It is also clear that the Putin government is now reorienting its foreign policy in several ways to overcome the international isolation and sanctions imposed by Western governments, the European Union, and NATO. Russia is becoming more and more reliant on allies among the BRICS group of emerging nations, which recently added South Africa to its ranks, and it has begun a concerted effort to encourage “what it likes to call the ‛global majority’—from Algeria to Zimbabwe—to collaborate with the bloc.”[8] In the wake of the disorganization and reconstitution of Evgeny Prigozhin’s Wagner Group in Africa, bringing it under more direct Putinist control, and the general policy turn toward less-developed nations for support, the ROC’s move into Africa serves both as punishment, by un-canonical incursion into the territory of the Alexandrian Patriarchate, and as service to the Russian regime and President Putin in particular. 

For Patriarch Kirill, leadership in synch with Vladimir Putin has become more than normal. They work closely together on common projects like the war in Ukraine and the elaboration of the “Russian World” concept and its implications.


[1] The history of the ROC since 1991 also points to the likelihood of semi-autonomous economic involvements for church figures and legal and political involvements for prominent individuals in Europe and elsewhere, but we shall set these issues aside in this context.

[2] Jerry G. Pankhurst & Alar Kilp, Kirill and the 21st Century Russian Orthodox Church, in Liberals, Conservatives, and Mavericks: On Christian Churches of Eastern Europe Since 1980 (A Festschrift for Sabrina P. Ramet) (Frank Cibulka & Zachary T. Irwin eds., Central European Univ. Press 2024).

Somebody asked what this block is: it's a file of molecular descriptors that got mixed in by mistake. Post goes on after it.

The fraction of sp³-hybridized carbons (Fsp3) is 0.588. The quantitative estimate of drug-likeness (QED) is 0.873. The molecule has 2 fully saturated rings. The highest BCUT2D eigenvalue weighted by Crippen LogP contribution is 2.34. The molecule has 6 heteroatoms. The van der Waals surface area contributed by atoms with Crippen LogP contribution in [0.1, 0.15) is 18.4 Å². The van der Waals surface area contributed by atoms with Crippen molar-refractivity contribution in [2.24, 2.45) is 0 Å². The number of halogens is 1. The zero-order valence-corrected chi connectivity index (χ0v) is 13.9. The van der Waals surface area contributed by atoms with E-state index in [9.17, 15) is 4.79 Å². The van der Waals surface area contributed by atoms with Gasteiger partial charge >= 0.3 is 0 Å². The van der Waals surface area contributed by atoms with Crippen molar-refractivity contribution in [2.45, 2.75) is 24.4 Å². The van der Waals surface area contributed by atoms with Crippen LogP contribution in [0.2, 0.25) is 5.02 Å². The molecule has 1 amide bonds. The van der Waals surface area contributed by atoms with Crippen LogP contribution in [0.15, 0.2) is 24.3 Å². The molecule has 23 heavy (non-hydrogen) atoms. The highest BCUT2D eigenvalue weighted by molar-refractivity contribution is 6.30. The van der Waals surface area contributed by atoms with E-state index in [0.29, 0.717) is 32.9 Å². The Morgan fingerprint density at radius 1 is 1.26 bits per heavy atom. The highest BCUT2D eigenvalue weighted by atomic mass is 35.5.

[3] Mitropolit Kirill, Svoboda i otvetstvennost’: v poiskakh garmonii (Moscow: Otdel vneshnikh tserkovskykh cviazei Moskovskogo Patriarkhata 2008).

[4] Interview by Herman Veenhof with Cyril Hovoroen, Putin Is Patriarch Kirill’s Altar Boy. Without the Church There Would Have Been No War in Ukraine (original in Dutch), Nederlands Dagblad (10 Feb. 2024).

[5] The website of the World Council is . For his leadership of the World Russian People’s Council, President Putin awarded Patriarch Kirill the “Presidential Prize for Contribution to Strengthening the Unity of the Russian Nation” in November 2023.

[6] Angela M. Crack, INGO Accountability Deficits: The Imperatives for Further Reform, 10(2) Globalizations 293, 293–308 (2013).

[7] It is enlightening that a quick look at the Russian presidential schedule on his website for 27–28 March 2024 lists telephone conversations by President Putin with three African presidents, the heads of Mali, Republic of Congo, and South Africa.

[8] Hanna Notte, Opinion, Putin’s Next Escalation Is Coming, N.Y. Times (29 Mar. 2024).